By | April 6, 2009

If would be foolish to dismiss the doubt leading up to the ON DEMAND show. Chalk this up to declining advertising spend, economic uncertainty, or a shrinking manufacturing sector. Many industry suppliers commented that the show attendance was better then expected and that a majority of the attendees were closer to making purchase decisions (the show management has not released attendance numbers yet).

Jim Hamilton, Group Director at InfoTrends has a roundup of what technology was and wasn’t seen at On Demand 2009: What If People Actually Showed Up? A Report from ON DEMAND 2009.

As Jim points out in his blog post the finishing vendors brought a lot of hardware, while the print engine vendors that did attend slimmed back on hardware and concentrated their software offerings.

So the question is: was On Demand 2009 the tipping point in terms of workflow playing a more important role in on demand print production. Or was there simply less printing hardware on the show floor because our current economic environment? I think it a matter of both.

We are seeing incremental upgrades among the current digital printing systems on the market. Complex software systems are now needed to control the flow of information from the customer to the printed sheet. And while we have seen workflow the focus of previous shows, a level of maturity in these information systems has finally arrived that allows the printer to do amazing things with a data feed and a printing system.

That’s where I see On Demand. A place were best practices in new information-rich print applications can be discussed and demonstrated.

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2 thoughts on “ON DEMAND 2009

  1. Michael J

    My impression is that the tipping point happened a couple of years ago and it’s still taking a bit to filter down. The way I think about is that the print industry is redefining itself into manufacturers and VARs. The manufacturers are focused on lean manufacturing which means very efficient boxes and very efficient ways to get data streams into those boxes and finished products out the door. When digital goes mainstream the notion of “digital” printing v “offset” printing is going away. We’re all jut Printers again.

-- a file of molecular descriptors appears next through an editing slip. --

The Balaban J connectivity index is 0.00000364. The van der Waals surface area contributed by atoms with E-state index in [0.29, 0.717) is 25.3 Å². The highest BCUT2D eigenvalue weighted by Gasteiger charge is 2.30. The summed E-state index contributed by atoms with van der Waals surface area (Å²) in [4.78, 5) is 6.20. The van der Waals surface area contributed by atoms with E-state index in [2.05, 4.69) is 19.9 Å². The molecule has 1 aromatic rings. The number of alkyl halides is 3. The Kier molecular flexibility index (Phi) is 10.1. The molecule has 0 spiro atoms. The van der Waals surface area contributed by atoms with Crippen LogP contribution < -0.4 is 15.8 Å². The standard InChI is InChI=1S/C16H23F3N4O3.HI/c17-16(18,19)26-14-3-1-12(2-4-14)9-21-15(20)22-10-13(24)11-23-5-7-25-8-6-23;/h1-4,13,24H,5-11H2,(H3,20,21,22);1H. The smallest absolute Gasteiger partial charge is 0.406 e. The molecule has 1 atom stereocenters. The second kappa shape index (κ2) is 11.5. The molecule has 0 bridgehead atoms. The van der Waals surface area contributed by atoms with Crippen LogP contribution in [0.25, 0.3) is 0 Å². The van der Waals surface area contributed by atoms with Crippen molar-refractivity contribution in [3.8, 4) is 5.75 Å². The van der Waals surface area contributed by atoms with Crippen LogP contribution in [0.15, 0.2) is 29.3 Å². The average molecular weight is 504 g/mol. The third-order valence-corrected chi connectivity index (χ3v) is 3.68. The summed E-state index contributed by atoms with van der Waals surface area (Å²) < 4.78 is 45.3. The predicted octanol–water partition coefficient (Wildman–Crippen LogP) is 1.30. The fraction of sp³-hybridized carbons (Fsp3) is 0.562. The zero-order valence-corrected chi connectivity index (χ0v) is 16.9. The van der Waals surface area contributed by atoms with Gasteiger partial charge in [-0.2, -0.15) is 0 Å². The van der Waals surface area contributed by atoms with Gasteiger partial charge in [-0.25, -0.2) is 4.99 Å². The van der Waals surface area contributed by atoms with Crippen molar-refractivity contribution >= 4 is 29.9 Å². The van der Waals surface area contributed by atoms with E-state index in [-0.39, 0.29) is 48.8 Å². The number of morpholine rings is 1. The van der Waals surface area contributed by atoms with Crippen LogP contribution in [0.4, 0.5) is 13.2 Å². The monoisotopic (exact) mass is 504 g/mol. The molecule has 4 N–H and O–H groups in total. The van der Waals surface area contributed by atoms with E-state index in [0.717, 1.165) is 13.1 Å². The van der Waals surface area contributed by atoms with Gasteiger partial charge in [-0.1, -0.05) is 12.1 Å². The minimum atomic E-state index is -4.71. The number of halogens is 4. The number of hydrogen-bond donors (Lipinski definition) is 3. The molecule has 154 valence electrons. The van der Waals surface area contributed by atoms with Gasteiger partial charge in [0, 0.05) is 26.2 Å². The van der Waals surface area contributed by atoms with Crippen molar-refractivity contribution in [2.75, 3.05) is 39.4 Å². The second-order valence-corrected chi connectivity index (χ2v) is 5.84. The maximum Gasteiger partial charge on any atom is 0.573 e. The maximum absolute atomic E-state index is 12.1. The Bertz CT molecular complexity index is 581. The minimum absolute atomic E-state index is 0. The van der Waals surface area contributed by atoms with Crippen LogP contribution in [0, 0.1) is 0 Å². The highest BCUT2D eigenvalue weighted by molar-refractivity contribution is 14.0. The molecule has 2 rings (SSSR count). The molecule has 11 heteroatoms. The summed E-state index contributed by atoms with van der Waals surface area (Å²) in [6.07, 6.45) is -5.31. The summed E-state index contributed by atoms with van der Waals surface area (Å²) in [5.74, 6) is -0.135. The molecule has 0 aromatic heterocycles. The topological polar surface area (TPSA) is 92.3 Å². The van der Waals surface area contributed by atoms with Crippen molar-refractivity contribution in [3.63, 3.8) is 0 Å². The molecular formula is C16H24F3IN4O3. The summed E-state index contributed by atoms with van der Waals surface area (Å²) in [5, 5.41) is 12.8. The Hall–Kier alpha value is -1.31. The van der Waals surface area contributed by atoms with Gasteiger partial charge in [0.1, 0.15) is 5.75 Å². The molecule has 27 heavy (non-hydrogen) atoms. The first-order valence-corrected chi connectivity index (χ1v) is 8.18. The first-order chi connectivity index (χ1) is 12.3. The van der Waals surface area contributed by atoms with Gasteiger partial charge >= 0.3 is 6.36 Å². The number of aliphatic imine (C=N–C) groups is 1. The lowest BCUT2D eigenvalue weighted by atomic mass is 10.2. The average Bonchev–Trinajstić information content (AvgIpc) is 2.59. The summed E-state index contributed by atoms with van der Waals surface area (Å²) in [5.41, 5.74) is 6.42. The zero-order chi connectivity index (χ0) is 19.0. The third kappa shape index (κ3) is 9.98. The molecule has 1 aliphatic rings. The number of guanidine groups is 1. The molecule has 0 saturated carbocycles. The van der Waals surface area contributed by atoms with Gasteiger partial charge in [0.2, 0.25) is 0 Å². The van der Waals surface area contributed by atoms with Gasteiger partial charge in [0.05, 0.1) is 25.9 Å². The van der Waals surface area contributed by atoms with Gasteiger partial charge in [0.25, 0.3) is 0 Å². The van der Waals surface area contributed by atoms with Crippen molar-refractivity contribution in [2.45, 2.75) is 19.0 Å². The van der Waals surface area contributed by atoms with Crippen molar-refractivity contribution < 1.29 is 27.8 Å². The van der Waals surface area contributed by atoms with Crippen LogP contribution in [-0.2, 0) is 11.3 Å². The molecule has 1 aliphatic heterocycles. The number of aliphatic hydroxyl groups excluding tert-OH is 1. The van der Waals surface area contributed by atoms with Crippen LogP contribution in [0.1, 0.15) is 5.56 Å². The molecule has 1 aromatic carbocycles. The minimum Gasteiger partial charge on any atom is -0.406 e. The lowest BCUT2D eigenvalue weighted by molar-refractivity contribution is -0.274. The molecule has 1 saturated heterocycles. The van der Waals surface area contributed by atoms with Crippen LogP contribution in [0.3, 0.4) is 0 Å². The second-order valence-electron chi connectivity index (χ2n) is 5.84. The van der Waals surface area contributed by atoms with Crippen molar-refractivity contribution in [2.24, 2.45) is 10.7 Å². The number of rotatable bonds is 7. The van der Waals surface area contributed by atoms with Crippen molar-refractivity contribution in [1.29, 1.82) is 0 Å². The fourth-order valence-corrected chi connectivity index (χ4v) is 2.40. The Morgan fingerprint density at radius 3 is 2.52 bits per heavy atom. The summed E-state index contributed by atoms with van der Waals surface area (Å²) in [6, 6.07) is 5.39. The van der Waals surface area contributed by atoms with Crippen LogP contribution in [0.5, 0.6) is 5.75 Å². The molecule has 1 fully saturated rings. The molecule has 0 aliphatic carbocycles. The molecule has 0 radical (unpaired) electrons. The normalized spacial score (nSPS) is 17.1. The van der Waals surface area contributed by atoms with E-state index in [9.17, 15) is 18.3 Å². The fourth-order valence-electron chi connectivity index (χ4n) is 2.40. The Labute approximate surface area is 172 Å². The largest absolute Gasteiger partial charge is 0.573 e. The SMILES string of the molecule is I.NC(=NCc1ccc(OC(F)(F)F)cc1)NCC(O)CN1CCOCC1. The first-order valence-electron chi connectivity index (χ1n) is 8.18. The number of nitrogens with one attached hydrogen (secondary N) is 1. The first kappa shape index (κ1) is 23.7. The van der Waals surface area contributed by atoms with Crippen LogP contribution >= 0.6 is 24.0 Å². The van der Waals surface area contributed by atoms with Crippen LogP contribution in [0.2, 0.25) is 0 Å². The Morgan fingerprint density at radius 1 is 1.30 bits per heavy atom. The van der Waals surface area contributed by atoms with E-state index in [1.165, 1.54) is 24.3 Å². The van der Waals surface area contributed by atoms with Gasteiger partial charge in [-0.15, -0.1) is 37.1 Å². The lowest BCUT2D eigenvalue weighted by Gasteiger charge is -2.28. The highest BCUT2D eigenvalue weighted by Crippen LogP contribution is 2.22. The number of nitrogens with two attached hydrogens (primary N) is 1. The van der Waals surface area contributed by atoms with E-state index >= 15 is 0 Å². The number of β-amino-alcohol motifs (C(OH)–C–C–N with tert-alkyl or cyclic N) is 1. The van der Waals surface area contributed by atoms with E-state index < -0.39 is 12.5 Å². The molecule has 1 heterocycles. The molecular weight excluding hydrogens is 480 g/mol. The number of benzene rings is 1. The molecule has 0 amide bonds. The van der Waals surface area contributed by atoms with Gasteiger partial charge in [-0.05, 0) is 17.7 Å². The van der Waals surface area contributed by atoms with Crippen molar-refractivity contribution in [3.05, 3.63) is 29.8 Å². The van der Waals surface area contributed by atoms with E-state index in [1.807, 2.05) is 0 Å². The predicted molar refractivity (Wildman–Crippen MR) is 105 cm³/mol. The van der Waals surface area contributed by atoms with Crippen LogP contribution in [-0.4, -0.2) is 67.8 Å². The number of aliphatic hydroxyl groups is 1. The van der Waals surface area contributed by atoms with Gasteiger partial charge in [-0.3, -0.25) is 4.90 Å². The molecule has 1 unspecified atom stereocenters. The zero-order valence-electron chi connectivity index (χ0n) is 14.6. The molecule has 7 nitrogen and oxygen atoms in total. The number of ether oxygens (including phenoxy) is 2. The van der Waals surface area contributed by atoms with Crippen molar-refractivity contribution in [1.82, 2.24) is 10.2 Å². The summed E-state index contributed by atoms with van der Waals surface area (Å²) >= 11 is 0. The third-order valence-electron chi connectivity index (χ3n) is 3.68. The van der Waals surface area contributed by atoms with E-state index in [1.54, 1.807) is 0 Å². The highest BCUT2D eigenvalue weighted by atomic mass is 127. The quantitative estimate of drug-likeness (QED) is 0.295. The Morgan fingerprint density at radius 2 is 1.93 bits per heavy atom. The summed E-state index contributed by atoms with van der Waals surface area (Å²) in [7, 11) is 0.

Meanwhile, VAR’s are customer facing. They integrate the best manufacturing capabilities to offer appropriate solutions to the people on their customer lists.

    I think it would be neat if instead of organizing the show by vendors, OD could have a pavilion with different equipment from all the vendors in one place. With all in life time fixsed and variable cost posted on each box and the best applications for that box.

    Similarly it would be cool to have a workflow pavillion. With all the vendor offerings in one place so that PSP-as-manufacturer and PSP-as_Var could easily do compare and contrast.

  2. Gary Ampulski

    I was one of many that considered taking a pass on this year’s conference. Old habits die hard I guess so I decided to attend for fear that I would miss out on the latest market research and business developments. In the words of Dickens I saw it as the “Best of Times and Worst of Times”.

    The conference had some poorly executed or missing elements from years past that didn’t go by unnoticed. The audio support for the break-out sessions was not well implemented and in some cases were even annoying. A number of presenters even unplugged the sound system which will probably present a problem for the folks offering audio recordings of the presentations. The usual rating/feed-back forms on the sessions were not available and the Keynotes seemed more self-serving than usual. I like the people of Philadelphia but as a venue, the convention center was not as good as prior locations. If you didn’t have a car, cabs were the only available source of transportation to/from convention center to hotel. Traffic was terrible due to all the construction.

    For the most part, the session presentations were very good. While many topics were old, the material was fresh with good content and solid case studies. Even Pesko’s presentation seemed more meaty and relevant than years past. With the exception of one session that was really a waste to time and money, I felt the content was presented by experienced and creditable people. This was especially true for the MSP track. To me the sessions on Tuesday and Wednesday were the highlight of the conference.

    If this is a tipping point, I hope future conferences have even more user experience and discussions on lessoned learned and less supplier promotion on why they’re so good.

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